Things did not go well for no-zero supporters. Not only did Dorval receive overwhelming public support for his stand, the Alberta Board of Reference recently ruled that his termination was unjust. In other words, Dorval had the professional right to challenge his school’s misguided policy.

Shortly after Dorval’s case became public, I analyzed the arguments used to support no-zero policies. The case for no-zero policies turned out to be very weak.

For example, Ken O’Connor regularly argues that zeros cause students to withdraw from learning and, to back up this claim, cites an article written by Thomas Guskey, an American education professor. When I looked up Guskey’s article, I found that he uses only one research study to support this argument — a 1992 article in the British Columbia Journal of Special Education by Deborah Selby and Sharon Murphy.

In their article, Selby and Murphy describe the experiences of six learning-disabled students in a mainstreamed classroom.

These students had negative experiences with letter grades and blamed themselves for their poor marks. While this might be true for the students in this study, it is patently absurd to generalize the experiences of six learning-disabled students to the whole student population.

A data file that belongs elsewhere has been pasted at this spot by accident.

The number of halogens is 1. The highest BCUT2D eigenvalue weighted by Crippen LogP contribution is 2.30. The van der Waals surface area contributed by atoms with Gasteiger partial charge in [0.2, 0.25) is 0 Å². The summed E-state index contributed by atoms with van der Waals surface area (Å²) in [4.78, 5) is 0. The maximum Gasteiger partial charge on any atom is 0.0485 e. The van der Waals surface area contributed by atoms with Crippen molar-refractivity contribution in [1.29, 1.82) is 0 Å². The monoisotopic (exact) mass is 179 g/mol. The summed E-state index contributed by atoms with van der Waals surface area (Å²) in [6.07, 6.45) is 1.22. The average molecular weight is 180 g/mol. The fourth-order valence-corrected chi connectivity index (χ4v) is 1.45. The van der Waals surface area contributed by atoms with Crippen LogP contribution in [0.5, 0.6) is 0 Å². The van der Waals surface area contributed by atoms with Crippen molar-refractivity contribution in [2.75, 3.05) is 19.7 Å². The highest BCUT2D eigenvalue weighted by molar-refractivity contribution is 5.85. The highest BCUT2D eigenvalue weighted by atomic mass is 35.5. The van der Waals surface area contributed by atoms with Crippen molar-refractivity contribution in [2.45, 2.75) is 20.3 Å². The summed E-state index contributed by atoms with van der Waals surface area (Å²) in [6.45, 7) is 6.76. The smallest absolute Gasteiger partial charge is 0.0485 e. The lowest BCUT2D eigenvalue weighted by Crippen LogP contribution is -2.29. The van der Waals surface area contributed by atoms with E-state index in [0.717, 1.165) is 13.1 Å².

Clearly, parents are right to be skeptical when assessment gurus claim that “decades of educational research” support no-zero policies.

It should come as little surprise that regular classroom teachers are some of the strongest opponents of no-zero policies. They know what it is like to work with real students, and they are not beholden to theories concocted by ivory tower academics.

Fortunately, there is a way for the English school board to extract itself from the no-zero quagmire. It should simply allow teachers to use their professional discretion when dealing with late or incomplete assignments. Sometimes students deserve an extension and sometimes they don’t. Since teachers are trained professionals, they are capable of making these decisions themselves.

No-zero policies are just as misguided now as they were four years ago. It’s time to end this province’s failed experiment with them.